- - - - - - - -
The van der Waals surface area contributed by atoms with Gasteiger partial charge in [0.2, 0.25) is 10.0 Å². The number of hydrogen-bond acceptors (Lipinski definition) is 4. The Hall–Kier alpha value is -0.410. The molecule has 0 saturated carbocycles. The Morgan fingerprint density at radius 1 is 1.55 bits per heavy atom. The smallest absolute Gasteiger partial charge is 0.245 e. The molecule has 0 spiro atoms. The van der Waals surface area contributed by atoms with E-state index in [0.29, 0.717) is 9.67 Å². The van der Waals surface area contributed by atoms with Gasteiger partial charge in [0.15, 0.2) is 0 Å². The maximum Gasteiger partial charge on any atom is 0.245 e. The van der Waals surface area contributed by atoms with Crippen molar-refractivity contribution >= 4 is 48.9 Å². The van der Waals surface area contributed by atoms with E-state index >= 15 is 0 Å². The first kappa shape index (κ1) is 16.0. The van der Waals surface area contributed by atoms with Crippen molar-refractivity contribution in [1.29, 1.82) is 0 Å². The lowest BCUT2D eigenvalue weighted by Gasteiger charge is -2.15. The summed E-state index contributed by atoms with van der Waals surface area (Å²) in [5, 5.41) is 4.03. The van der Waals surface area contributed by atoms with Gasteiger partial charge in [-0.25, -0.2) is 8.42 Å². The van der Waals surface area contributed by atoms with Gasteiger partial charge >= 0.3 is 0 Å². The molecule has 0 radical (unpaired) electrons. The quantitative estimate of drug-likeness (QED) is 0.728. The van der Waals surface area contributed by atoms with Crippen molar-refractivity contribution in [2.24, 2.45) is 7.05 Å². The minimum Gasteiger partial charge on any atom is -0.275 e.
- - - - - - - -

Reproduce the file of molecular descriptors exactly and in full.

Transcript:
The van der Waals surface area contributed by atoms with Gasteiger partial charge in [0.2, 0.25) is 10.0 Å². The number of hydrogen-bond acceptors (Lipinski definition) is 4. The Hall–Kier alpha value is -0.410. The molecule has 0 saturated carbocycles. The Morgan fingerprint density at radius 1 is 1.55 bits per heavy atom. The smallest absolute Gasteiger partial charge is 0.245 e. The molecule has 0 spiro atoms. The van der Waals surface area contributed by atoms with E-state index in [0.29, 0.717) is 9.67 Å². The van der Waals surface area contributed by atoms with Gasteiger partial charge in [0.15, 0.2) is 0 Å². The maximum Gasteiger partial charge on any atom is 0.245 e. The van der Waals surface area contributed by atoms with Crippen molar-refractivity contribution >= 4 is 48.9 Å². The van der Waals surface area contributed by atoms with E-state index >= 15 is 0 Å². The first kappa shape index (κ1) is 16.0. The van der Waals surface area contributed by atoms with Crippen molar-refractivity contribution in [1.29, 1.82) is 0 Å². The lowest BCUT2D eigenvalue weighted by Gasteiger charge is -2.15. The summed E-state index contributed by atoms with van der Waals surface area (Å²) in [5, 5.41) is 4.03. The van der Waals surface area contributed by atoms with Gasteiger partial charge in [-0.25, -0.2) is 8.42 Å². The van der Waals surface area contributed by atoms with Gasteiger partial charge >= 0.3 is 0 Å². The molecule has 0 radical (unpaired) electrons. The quantitative estimate of drug-likeness (QED) is 0.728. The van der Waals surface area contributed by atoms with Crippen molar-refractivity contribution in [2.24, 2.45) is 7.05 Å². The minimum Gasteiger partial charge on any atom is -0.275 e.